Travel Athens: A Conversation with Christina Hermann
This month, we’re interviewing women from all over the world and asking them about their experiences traveling to Greece. We had the privilege of speaking with Chiristina Hermann about her experience traveling through Athens. Here’s a glimpse into our conversation.
Tell us about yourself! What do you do when you’re not traveling the world? Where do you live? What made you decide to go to Athens?
My name is Christina and I’m an American student currently getting my Master’s degree in Budapest, Hungary. I study at Central European University, but did exchange semesters during my undergraduate years in both Germany and the Netherlands. When I’m not traveling, I can usually be found doing relatively normal things like hanging out with friends and family, watching questionable TV shows and going out. As my Master’s degree only takes one year, any downtime I have is unfortunately limited due to the intensity of my academic program.
During my semester abroad at the University of Leipzig in Germany, I decided to visit Athens for an extended weekend. I was prompted by sheer wanderlust, to be absolutely honest. Having learned about ancient Greek civilization quite extensively in school, and being a rather keen history and politics buff, the possibility to see such a revered and ancient city was an opportunity I couldn’t pass by.
How long did you go for? How did you spend your time?
I went for an extended weekend back in October 2011. I believe that I was there for around four or five days. In fact, I spent most of my time in Athens, where the majority of historical sites are. I tried to cover the most significant places mentioned in the tourist guides, such as the Parthenon, the Acropolis, the Benakai Museum, the Hellenic Parliament, the Plaka and so on. I spent one day visiting the closest island (Aegina) in order to diversify my trip and experience a Greek island!
What were your most memorable experiences? What were the biggest disappointments?
My most memorable experience was probably visiting the Acropolis! It was seriously something I had always dreamed of doing. Being able to see in person what I had only seen in history books was incredible. Another extremely memorable experience was seeing how serious the effects national austerity measures were on the general population.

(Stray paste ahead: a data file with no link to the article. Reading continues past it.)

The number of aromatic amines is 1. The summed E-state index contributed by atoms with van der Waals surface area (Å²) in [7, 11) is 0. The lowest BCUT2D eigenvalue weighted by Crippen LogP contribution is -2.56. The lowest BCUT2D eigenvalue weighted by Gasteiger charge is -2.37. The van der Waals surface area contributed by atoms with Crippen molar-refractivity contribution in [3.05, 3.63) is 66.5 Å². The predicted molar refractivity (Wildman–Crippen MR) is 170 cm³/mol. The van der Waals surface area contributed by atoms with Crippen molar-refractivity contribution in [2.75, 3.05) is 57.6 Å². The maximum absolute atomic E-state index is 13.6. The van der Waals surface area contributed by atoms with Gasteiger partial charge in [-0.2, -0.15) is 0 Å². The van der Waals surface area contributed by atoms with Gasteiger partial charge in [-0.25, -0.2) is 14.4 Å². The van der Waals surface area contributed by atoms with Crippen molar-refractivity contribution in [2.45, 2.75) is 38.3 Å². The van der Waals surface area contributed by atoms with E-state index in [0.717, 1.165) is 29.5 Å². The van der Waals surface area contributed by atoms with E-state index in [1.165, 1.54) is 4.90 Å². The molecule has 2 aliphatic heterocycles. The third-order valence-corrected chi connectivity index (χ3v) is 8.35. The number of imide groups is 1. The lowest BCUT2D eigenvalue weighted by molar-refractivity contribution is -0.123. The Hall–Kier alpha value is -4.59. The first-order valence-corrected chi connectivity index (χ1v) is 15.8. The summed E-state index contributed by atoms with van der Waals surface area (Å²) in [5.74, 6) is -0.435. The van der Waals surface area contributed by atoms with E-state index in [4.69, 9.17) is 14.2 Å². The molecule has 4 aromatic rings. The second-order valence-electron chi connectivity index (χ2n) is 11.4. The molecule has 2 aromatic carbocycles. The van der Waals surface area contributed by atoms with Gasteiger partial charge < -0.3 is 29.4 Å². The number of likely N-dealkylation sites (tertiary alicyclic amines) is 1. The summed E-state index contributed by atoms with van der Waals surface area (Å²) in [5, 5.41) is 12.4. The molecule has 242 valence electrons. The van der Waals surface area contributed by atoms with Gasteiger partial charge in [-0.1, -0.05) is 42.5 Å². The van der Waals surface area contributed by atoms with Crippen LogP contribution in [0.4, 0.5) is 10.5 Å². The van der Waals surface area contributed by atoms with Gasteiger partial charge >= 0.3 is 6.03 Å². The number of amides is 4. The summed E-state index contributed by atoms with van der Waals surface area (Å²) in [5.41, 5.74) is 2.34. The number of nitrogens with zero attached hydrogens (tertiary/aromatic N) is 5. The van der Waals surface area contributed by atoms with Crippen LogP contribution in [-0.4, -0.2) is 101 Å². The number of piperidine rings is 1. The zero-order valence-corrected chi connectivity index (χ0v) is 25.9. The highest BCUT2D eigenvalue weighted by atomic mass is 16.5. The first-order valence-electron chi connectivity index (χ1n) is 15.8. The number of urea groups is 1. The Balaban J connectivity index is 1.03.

I remember seeing police officers every night armed in full riot-gear and patrolling nearly every street corner with batons and shields at hand. It was surreal to say the least. The week after I left Athens, violent protests between police and civilians erupted in the very streets I had walked through just days before.
Perhaps my biggest disappointment was the inner city of Athens. It’s not nearly as well-kept or clean as I thought such a city would be. I remember quite a bit of graffiti as well as really run-down areas. It’s wasn’t so much a hindrance, just interesting.
What do you wish you knew before you went?
I wish I knew that it wouldn’t be as warm as I imagined it’d be. Greece is usually known for beaches and ample sun, so I assumed that even though it was late fall, it would still be warm. Even though the weather (around 60 degrees during the day) was a nice break from the much colder weather of Germany, a light fall jacket was more than necessary.
Any favorite restaurants/hotels/hostels/
sites you’d like to recommend?
As this was my first international trip as an exchange student, I booked myself into a hotel. I was unsure about staying in a hostel, having never been to one before. In retrospect, I regret not taking that plunge! Especially as a solo traveler, I would enthusiastically recommend going to hostel, as it opens so many doors to meeting like-minded travelers and potential friends.
I would definitely recommend trying some of the local cuisine. When else will you have the opportunity to try authentic Greek food? In exhaustion, I opted to eat at an international chain restaurant for dinner one night. I’ll never hear the end of that from my family.
What’s next on your travel list?
Next up is Istanbul! I’ll be traveling there at the end of the month for a long weekend with some friends from school. Just like Athens, I’m absolutely thrilled to see another city full of so much rich history and culture. Plus I can say that I have officially been to Asia for the first time.
Have you traveled to Athens? What were your impressions? Email us at editor@to share your experience and advice with the Pink Pangea community. We can’t wait to hear from you.
Photo credits for by Christina Hermann and Unsplash.